296 And in the midst a stubble, short and bare--
297 So on each side were squares of men, with spears
298 Bristling, and in the midst, the open sand.
299 And Rustum came upon the sand, and cast
300 His eyes toward the Tartar tents, and saw
301 Sohrab come forth, and eyed him as he came.

302     As some rich woman, on a winter's morn,
303 Eyes through her silken curtains the poor drudge
304 Who with numb blacken'd fingers makes her fire--
305 At cock-crow, on a starlit winter's morn,
306 When the frost flowers the whiten'd window-panes--
307 And wonders how she lives, and what the thoughts
308 Of that poor drudge may be; so Rustum eyed
309 The unknown adventurous youth, who from afar
310 Came seeking Rustum, and defying forth
311 All the most valiant chiefs; long he perused
312 His spirited air, and wonder'd who he was.
313 For very young he seem'd, tenderly rear'd;
314 Like some young cypress, tall, and dark, and straight,
315 Which in a queen's secluded garden throws
316 Its slight dark shadow on the moonlit turf,
317 By midnight, to a bubbling fountain's sound--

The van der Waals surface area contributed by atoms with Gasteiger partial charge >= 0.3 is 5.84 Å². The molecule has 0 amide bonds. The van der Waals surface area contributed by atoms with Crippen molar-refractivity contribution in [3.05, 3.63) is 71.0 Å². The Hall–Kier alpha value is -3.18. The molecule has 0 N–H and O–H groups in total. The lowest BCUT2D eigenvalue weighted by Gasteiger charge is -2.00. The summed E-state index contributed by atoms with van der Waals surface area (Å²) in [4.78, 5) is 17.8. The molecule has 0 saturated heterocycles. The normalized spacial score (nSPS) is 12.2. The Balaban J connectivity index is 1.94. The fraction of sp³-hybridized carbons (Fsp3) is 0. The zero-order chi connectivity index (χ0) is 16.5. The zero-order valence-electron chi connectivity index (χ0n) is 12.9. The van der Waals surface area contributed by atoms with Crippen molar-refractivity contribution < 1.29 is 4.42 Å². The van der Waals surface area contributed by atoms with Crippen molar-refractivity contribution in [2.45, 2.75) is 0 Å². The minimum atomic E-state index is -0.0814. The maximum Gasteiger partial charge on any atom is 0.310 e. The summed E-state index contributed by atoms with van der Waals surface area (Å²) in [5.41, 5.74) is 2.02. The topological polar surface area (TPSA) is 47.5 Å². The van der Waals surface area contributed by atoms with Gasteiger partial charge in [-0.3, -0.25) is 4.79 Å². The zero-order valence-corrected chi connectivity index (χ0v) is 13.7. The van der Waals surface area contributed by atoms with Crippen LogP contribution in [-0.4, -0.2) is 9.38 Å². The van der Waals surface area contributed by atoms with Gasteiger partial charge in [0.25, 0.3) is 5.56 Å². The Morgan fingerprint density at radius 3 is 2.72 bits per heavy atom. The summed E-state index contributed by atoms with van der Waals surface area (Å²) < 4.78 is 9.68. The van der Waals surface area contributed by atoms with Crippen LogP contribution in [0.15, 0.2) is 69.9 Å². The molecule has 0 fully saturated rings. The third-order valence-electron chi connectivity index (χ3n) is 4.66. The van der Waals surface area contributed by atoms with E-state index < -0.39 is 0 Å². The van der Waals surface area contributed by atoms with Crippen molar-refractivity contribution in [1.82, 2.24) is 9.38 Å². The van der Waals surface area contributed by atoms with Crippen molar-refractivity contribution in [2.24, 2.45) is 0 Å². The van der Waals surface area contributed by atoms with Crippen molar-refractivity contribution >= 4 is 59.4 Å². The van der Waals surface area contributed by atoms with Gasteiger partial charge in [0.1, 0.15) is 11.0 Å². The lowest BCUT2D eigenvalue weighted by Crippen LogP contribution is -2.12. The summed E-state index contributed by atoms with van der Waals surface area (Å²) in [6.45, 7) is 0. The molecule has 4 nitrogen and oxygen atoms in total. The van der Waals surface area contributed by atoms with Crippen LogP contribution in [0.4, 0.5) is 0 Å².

318 So slender Sohrab seem'd, so softly rear'd.
319 And a deep pity enter'd Rustum's soul
320 As he beheld him coming; and he stood,
321 And beckon'd to him with his hand, and said:--

322     "O thou young man, the air of Heaven is soft,
323 And warm, and pleasant; but the grave is cold!
324 Heaven's air is better than the cold dead grave.
325 Behold me! I am vast, and clad in iron,
326 And tried; and I have stood on many a field
327 Of blood, and I have fought with many a foe--
328 Never was that field lost, or that foe saved.
329 O Sohrab, wherefore wilt thou rush on death?
330 Be govern'd! quit the Tartar host, and come
331 To Iran, and be as my son to me,
332 And fight beneath my banner till I die!
333 There are no youths in Iran brave as thou."

334     So he spake, mildly; Sohrab heard his voice,
335 The mighty voice of Rustum, and he saw
336 His giant figure planted on the sand,
337 Sole, like some single tower, which a chief
338 Hath builded on the waste in former years
339 Against the robbers; and he saw that head,
340 Streak'd with its first grey hairs;--hope filled his soul,
341 And he ran forward and embraced his knees
342 And clasp'd his hand within his own, and said:--

343     "O, by thy father's head! by thine own soul!
344 Art thou not Rustum? speak! art thou not he?"

345     But Rustum eyed askance the kneeling youth,
346 And turn'd away, and spake to his own soul:--

347     "Ah me, I muse what this young fox may mean!
348 False, wily, boastful, are these Tartar boys.
349 For if I now confess this thing he asks,
350 And hide it not, but say: Rustum is here!
351 He will not yield indeed, nor quit our foes,
352 But he will find some pretext not to fight,
353 And praise my fame, and proffer courteous gifts,
354 A belt or sword perhaps, and go his way.
355 And on a feast-tide, in Afrasiab's hall,